Baliadanga, incidentally, is at a stone’s throw from the Kaliachak police station. “If the administration cannot provide us security, who will? We were trembling in fear, but the policemen were busy saving themselves. Why didn’t they take preventive steps to disperse the mob? They just let it happen. One of our boys, Gopal Tiwari was shot in the leg while he was returning from a shop. Who will take responsibility for this?” Baliadanga residents ask in unison.
Malda’s Additional Superintendent of Police, Abhishek Modi offers “no comments” when asked about why the police didn’t act to disperse the mob when prior intimation was there of the religious rally and intelligence of a possible flare up.
“We have arrested 10 persons already and are interrogating them for specific leads. Raids are being conducted and we expect to round up more people soon. Intelligence gathering has been stepped up and we hope law and order situation will not deteriorate in future,” he says.
OPIUM TRADE, FICN RACKET, CROSS BORDER JIHADIS
While allegations of minority appeasement politics fly thick, with the Opposition — BJP, Congress and Left — accusing Chief Minister Mamata Banerjee of nurturing Bengal’s minority vote bank at the cost of the interests of the majority community, a ground probe reveals that there is much more to the rampage than what meets the eye.
Malda, of late, has emerged as the hub of cross-border FICN (fake Indian currency note) racket. The National Investigation Agency (NIA), which is on the fake currency trail, has already prepared a dossier of key henchmen in the trade. Aligned to the local mafiosi, who control the illegal white poppy opium trade in this border district, the criminals are also intertwined with nefarious anti-national activities. From dabbling with manufacturing of arms to facilitating illegal migration, these hardened criminals were aware that their movements are being tracked and records maintained at the strong-room of Kaliachak police station.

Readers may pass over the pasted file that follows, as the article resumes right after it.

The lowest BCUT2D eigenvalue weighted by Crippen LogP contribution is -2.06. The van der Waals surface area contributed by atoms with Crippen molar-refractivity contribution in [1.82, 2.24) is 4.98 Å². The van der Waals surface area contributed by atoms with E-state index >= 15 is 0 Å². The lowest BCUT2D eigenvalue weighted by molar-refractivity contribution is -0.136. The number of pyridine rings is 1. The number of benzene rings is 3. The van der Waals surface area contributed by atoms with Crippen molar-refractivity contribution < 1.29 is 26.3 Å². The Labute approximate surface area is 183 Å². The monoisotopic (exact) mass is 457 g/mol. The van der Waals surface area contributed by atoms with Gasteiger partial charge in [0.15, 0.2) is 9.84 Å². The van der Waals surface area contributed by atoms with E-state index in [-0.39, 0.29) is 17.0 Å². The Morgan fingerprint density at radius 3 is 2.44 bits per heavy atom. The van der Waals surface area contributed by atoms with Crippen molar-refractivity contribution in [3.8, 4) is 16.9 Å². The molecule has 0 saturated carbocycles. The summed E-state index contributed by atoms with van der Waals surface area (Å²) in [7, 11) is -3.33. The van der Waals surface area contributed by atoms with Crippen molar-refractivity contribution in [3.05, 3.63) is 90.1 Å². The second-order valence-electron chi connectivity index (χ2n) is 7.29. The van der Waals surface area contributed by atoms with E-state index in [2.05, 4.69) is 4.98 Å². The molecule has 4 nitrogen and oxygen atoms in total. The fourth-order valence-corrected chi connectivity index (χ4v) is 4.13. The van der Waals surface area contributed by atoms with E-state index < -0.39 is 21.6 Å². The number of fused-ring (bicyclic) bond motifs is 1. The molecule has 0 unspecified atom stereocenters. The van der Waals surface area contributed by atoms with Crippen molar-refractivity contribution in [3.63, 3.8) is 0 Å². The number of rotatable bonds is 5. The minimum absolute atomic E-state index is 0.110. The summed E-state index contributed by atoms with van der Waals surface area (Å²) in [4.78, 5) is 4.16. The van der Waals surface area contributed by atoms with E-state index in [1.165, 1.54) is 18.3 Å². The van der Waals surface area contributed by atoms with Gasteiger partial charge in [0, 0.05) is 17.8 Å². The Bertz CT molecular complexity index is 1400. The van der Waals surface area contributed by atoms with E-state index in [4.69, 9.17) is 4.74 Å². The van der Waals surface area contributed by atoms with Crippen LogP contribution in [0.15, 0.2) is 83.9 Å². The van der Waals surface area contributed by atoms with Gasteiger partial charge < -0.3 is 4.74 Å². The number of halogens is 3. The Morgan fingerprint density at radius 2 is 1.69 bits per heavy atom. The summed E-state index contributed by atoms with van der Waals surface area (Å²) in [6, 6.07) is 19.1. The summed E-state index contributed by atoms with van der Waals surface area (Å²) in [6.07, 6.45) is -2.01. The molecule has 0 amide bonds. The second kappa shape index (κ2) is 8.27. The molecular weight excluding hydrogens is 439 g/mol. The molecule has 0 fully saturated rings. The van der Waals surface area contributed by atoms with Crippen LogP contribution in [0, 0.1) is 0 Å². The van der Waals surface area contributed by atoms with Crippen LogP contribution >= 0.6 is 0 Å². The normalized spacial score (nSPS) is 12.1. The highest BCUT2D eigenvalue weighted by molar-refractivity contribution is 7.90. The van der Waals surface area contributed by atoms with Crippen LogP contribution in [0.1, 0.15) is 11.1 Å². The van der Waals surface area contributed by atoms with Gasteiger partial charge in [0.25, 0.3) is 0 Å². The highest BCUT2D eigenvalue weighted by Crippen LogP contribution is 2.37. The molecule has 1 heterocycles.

“The protest rally was just one side of the story. It is amply clear that what happened in Malda was a part of a larger well planned conspiracy. The intention was to storm the police station, knowing very well that the government would have a soft approach, create panic in the area by triggering a fear psychosis, with the sole objective of destroying all evidence against those under watch. The hand of cross border jihadists elements cannot be ruled out. On one hand, terrorising Hindus would serve the purpose of giving the incident a communal twist to suit political interests in the run up to the Bengal elections, on the other hand, destroying records was a means of giving a free run to the criminals. Incidentally, it is through them that opium trade money is channelised for party funds as well,” quips a senior officer in the government.
While the probe is on to track down faces behind this conspiracy, the Ministry of Home Affairs has sought a detailed report from West Bengal government. Sources say that the role of Pakistan spy agency, Inter Services Intelligence (ISI), hasn’t been ruled out either.
Mamata Banerjee’s West Bengal government, which wilfully chose to turn a blind eye to the Sunday mayhem, is now busy wiping off any tell-tale signs of the carnage. The charred Kaliachak police station is being given a fresh coat of blue and white paint, the burnt and mangled cars and trucks are being transported to Golapganj Investigation Centre about 12 km away to send out a message that all is well.
Mamata Banerjee maintains there is peace in Bengal and no communal tension. Hopefully, the fragile peace cannot be broken by vested anti-national elements.